Nicht nachhaltiges Ernten mittels Werkzeugeinsatz ist ein typisches Verhalten von Primaten- hier auch bei Thailändischen Makakenaffen:
Stone Tool Use: Monkeys overharvest shellfish
The use of stone tools by macaques in Thailand has reduced the size and population density of coastal shellfish; previously it was thought that tool-assisted overharvesting effects resulted uniquely from human activity...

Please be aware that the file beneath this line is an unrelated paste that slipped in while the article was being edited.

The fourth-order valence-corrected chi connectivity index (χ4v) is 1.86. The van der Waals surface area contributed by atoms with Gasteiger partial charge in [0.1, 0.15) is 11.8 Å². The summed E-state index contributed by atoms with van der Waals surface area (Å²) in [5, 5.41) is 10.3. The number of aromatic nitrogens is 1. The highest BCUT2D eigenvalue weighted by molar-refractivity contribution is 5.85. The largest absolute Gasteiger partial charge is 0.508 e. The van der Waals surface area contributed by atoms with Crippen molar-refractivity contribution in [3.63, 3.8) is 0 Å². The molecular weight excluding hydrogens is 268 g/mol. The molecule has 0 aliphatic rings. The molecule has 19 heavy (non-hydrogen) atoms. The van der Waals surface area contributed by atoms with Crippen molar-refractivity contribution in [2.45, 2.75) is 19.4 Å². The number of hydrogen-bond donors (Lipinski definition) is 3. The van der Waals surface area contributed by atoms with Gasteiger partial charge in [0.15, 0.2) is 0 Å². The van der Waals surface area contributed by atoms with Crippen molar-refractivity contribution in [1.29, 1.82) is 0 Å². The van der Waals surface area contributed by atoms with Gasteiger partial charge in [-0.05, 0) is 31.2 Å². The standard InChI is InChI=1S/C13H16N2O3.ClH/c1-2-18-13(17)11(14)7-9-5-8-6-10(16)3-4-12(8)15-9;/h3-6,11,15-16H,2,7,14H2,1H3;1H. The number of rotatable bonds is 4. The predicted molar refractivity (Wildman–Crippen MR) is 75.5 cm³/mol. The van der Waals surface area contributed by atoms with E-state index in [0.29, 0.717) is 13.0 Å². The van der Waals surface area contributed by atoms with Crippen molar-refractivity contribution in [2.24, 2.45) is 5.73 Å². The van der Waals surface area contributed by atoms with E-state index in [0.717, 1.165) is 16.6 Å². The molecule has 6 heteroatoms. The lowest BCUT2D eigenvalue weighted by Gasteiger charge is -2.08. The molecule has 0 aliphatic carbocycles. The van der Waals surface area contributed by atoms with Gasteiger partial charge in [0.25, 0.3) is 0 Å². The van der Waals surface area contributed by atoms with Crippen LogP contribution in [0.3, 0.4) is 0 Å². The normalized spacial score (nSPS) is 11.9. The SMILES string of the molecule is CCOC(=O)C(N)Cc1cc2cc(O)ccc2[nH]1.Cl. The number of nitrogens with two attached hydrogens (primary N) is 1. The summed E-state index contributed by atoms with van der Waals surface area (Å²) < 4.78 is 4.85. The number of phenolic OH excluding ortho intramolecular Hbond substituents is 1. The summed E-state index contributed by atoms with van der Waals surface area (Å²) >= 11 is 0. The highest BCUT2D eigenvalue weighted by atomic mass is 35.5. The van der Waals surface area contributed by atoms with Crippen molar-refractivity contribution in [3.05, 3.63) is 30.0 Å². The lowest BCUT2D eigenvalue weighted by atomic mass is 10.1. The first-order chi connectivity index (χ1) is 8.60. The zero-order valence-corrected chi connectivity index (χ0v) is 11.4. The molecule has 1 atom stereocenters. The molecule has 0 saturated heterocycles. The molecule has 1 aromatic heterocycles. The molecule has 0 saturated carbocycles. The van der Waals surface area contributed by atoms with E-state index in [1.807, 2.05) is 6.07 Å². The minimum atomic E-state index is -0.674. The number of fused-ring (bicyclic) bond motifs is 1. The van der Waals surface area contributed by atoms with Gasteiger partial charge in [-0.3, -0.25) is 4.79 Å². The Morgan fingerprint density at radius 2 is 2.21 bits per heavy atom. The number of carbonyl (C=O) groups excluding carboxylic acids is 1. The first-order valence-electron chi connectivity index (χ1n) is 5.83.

Fascinatingly, Koram macaques also selected significantly smaller stones to process their (commensurately smaller) shellfish, despite the fact that small stones were relatively less abundant on this island than on NomSao. This result neatly illustrates how technological innovations can themselves be driven by overexploitation. That is, relatively high intensity foraging by tool-using macaques likely led to reductions in the average sizes of local shellfish, necessitating the use of smaller tools (which in turn could further drive down shellfish sizes, and so on). A similar feedback loop was previously proposed to drive technological innovation for human hunter-gatherers (e.g., Morgan, 2015).